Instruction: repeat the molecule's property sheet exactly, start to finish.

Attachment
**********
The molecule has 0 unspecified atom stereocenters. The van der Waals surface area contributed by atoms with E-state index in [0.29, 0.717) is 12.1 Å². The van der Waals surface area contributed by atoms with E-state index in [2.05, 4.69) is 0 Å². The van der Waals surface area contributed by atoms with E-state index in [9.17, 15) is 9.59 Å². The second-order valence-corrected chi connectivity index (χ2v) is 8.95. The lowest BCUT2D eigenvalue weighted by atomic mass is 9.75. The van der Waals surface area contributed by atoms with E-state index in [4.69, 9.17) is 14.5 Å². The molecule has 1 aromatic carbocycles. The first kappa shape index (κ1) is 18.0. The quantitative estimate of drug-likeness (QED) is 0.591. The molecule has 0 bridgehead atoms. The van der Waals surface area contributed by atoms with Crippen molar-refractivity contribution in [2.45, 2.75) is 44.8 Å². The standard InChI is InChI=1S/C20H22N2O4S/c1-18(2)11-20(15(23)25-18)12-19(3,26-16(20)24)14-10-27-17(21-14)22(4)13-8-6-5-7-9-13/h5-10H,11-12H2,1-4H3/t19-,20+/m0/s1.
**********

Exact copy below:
The molecule has 0 unspecified atom stereocenters. The van der Waals surface area contributed by atoms with E-state index in [0.29, 0.717) is 12.1 Å². The van der Waals surface area contributed by atoms with E-state index in [2.05, 4.69) is 0 Å². The van der Waals surface area contributed by atoms with E-state index in [9.17, 15) is 9.59 Å². The second-order valence-corrected chi connectivity index (χ2v) is 8.95. The lowest BCUT2D eigenvalue weighted by atomic mass is 9.75. The van der Waals surface area contributed by atoms with E-state index in [4.69, 9.17) is 14.5 Å². The molecule has 1 aromatic carbocycles. The first kappa shape index (κ1) is 18.0. The quantitative estimate of drug-likeness (QED) is 0.591. The molecule has 0 bridgehead atoms. The van der Waals surface area contributed by atoms with Crippen molar-refractivity contribution in [2.45, 2.75) is 44.8 Å². The standard InChI is InChI=1S/C20H22N2O4S/c1-18(2)11-20(15(23)25-18)12-19(3,26-16(20)24)14-10-27-17(21-14)22(4)13-8-6-5-7-9-13/h5-10H,11-12H2,1-4H3/t19-,20+/m0/s1.